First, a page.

He talks about his friendship with Streatham 17-year-old Jeremiah Emmanuel, who was awarded a British Empire Medal in the New Year Honours list for setting up his anti-violence organisation, One Big Community. They met when Tinie gave him a Radio 1 Teen Hero award in 2013. “My sisters have basically taken him in as an extra little brother.” And he talks about his plans for his creative agency: “We’re nurturing young talent from, I guess, similar backgrounds to myself. It doesn’t mean you have to be black, just working class upbringings. I have some fashion people, a new young male model. We’re trying to build this family of young creatives.”
The agency is called Imhotep, named after an ancient Egyptian who was an early example of the kind of multi-tasker that inspires Tinie. His list of titles includes: “Chancellor of the King of Egypt, Doctor, First in line after the King of Upper Egypt, Administrator of the Great Palace, Hereditary nobleman, High Priest of Heliopolis, Builder, Chief Carpenter, Chief Sculptor, and Maker of Vases in Chief.”
Phew. For Tinie, vases may be still to come, but it’s important that he shows people who are growing up like he did – south London council estate, hardworking Nigerian immigrant parents – what’s possible. When he boasts, as he does hilariously on his new album, it’s meant to inspire. “I was dropping off the mandem in my Polo/Now I’m with the mandem at the polo,” he raps on Girls Like. “I’ve got a zebra in my house and a antelope,” he reveals on Lightwork.
That would be the former home of the late designer Alexander McQueen, near Victoria Park. He wasn’t sure about the taxidermied animals when he moved in, but told the website Highsnobiety that he understood that they died of “natural causes”. The zebra now wears an LA Kings baseball cap.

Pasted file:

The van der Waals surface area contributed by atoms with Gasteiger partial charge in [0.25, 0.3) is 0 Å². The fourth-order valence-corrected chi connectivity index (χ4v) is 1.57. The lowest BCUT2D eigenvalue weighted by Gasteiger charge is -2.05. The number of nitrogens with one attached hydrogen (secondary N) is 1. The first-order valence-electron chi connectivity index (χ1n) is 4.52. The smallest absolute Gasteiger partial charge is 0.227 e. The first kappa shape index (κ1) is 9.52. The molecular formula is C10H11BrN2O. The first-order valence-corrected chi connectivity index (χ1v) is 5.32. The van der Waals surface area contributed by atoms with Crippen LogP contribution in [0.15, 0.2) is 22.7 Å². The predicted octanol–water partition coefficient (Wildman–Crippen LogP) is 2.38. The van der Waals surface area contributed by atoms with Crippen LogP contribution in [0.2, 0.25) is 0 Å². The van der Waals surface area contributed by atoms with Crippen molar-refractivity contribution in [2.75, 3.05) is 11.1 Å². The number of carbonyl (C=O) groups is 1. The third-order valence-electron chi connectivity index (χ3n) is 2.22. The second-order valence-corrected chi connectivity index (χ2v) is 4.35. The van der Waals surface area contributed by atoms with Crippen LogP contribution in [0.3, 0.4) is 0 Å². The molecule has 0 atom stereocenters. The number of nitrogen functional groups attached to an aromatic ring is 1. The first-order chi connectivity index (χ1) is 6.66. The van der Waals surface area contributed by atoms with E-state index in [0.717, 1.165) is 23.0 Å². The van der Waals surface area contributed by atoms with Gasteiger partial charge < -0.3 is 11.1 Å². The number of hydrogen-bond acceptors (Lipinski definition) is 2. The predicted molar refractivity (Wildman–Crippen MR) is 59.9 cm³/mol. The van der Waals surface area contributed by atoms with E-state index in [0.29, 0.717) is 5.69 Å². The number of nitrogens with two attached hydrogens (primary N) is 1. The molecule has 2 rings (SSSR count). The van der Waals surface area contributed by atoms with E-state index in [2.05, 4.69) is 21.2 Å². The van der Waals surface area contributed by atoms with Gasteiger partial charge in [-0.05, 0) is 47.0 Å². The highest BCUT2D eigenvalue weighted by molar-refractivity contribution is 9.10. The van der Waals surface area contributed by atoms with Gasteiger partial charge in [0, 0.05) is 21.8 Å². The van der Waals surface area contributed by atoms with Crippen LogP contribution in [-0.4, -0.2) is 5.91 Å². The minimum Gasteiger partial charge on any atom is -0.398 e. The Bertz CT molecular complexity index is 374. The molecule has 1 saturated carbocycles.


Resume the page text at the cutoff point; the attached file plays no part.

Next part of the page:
It’s another case of being around people who inspire you, even if they’re not around any more. “Imagine if you found yourself living in your idol’s house, and some of their stuff was still there. Since I’ve been there, not to get too spiritual or deep but I’ve only felt positive energy,” he says. “It added to my creative energy and it was probably the thing that gave me that confidence to think I could have a clothing line.” That and his mother, who used to take young Patrick on trips to Switzerland to buy and sell lace. “It wasn’t her day job, it was her hustle. So seeing that world growing up, I guess I’ve always been aware of it.”
From a music perspective, it was Dizzee Rascal who paved the way and showed a teenage Tinie that UK rappers could make a serious impact. Today homegrown rappers feel much less like outliers, more like a movement – Tinie featured Stormzy, Jme, Giggs and many more on his tough-sounding 2015 mixtape, Junk Food – but he doesn’t think they’ve fully arrived yet. Despite Tinie going straight into the charts from the start, with his debut single Pass Out reaching number one in 2009, he still feels like he isn’t treated the same as the pure pop stars.
“I’ve had more number ones than anyone in this whole decade, and they’ll still say: ‘He’s the RAPPER with the most number ones.’ This scene has been made to be isolated,” he complains. “Radio and TV are institutionalised. Why have they created a completely separate radio station that isn’t on the FM dial?” (He means BBC Radio 1Xtra.)
“There is this history, a British story. I heard Dizzee Rascal and he inspired me, and then maybe Stormzy heard me, and someone needs to acknowledge that this is a very relevant, influential, part of British youth culture. I want the next generation to think it’s cool to say they wanna be a rapper and say they’re proud of where they’re from. All the people in Britain who feel like the system does not care about you, you’ll find this in our videos or music or our approach to the world or attitude: ‘I can do anything. I can be this.’”
Chart topper, businessman, fashion designer, high-fiver of Prince William at the BAFTAs… he’s doing a fine job of motivating the next in line to his throne, but I don’t think he’s going to be stepping aside any time soon.
Youth is released on April 14 on Parlophone.